The compiler should really be able to tell which type you are after, as there is a conversion path from int to float, but MS''s compiler isn''t too great on template type deduction.

I also noticed a couple of other things with your code:

1. Use the header iostream rather than iostream.h. The latter is non-standard;

2. You are missing return types on your functions. It shouldn''t compile because of that, but this is probably MS''s compiler we''re talking about.


[C++ FAQ Lite | ACCU | Boost | Learning C++]

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The function is expecting T to be a float, but you are passing it a double.


      
std::map< char*, float > Script;
SetEntry( Script, "Var1", 11.66 );
SetEntry( Script, "Var2", 66.11 );

// should be:


std::map< char*, float > Script;
SetEntry( Script, "Var1", 11.66f );
SetEntry( Script, "Var2", 66.11f );


Remember the default type of a decimal number is a double. If you want it to be a float, you have to specify it as such.

EDIT:

I just noticed that it was complaining that it thought T was an int. It is probably confused because you haven't specified a return type (default return type is int)

[edited by - Sandman on April 18, 2002 6:56:26 AM]

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Guest Anonymous Poster
quote:
Original post by SabreMan

I also noticed a couple of other things with your code:

1. Use the header iostream rather than iostream.h.
The latter is non-standard;



Who cares.

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Hi Guys.
Thanks a lot for your help, it was really useful.
SabreMan, to my extreem Embarrassment, that is the actual code. I cant believe that I forgot to include the return types. I was so concerned about setting up the templace correctly that I forgot one of the most basic programming constructs.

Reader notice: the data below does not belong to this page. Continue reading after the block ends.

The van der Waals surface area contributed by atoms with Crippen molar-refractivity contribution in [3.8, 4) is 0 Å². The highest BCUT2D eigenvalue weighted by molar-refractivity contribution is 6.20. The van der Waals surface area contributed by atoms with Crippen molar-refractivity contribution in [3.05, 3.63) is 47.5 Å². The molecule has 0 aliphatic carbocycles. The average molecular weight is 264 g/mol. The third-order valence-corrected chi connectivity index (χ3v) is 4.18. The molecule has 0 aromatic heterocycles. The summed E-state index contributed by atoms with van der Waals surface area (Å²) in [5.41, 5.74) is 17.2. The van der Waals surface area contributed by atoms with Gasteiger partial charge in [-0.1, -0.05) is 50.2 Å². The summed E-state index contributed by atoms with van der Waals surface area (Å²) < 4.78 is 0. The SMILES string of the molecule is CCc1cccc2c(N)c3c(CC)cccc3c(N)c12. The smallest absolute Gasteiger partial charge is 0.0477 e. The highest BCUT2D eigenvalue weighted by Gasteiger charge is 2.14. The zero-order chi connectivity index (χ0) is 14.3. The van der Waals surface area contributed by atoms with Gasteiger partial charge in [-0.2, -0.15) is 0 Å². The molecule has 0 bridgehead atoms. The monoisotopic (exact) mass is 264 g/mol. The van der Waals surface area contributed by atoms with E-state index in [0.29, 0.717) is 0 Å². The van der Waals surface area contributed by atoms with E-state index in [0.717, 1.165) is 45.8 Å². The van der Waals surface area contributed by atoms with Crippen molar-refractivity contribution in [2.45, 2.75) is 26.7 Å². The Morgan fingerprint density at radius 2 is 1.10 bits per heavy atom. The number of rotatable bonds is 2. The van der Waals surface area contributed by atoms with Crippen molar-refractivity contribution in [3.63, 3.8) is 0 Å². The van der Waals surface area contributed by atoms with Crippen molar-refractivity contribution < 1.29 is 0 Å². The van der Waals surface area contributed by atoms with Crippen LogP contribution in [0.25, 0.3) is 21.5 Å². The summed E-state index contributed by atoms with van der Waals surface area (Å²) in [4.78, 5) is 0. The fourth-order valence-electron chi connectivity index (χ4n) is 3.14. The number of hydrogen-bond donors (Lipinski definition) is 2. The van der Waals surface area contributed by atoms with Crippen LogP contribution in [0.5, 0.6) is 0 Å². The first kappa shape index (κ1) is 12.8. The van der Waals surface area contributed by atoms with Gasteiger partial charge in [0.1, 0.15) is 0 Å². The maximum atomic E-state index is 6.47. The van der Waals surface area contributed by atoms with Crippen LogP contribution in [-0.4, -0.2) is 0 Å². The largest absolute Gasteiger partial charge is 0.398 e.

I hang my head in shame.

Thanks again Guys.

Giant

"Only two things are infinite, the universe and human stupidity, and I''m not sure about the former." --Albert Einstein

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quote:
Original post by Anonymous Poster

Who cares.



People who want to be able to predict what the header actually contains.

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quote:
Original post by Anonymous Poster
Who cares.

What''s your problem?

quote:
Original post by giant
SabreMan, to my extreem Embarrassment, that is the actual code.

Then it wasn''t the actual error message.
quote:

I cant believe that I forgot to include the return types. I was so concerned about setting up the templace correctly that I forgot one of the most basic programming constructs.

Everyone makes simple mistakes now and again. It''s rather annyoing that MS''s compiler doesn''t warn against this.


[C++ FAQ Lite | ACCU | Boost | Learning C++]

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Guest Anonymous Poster
quote:
Original post by SabreMan
[quote]Original post by Anonymous Poster
Who cares.

What''s your problem?


i think "it''s non-standard" is not a satisfying answer.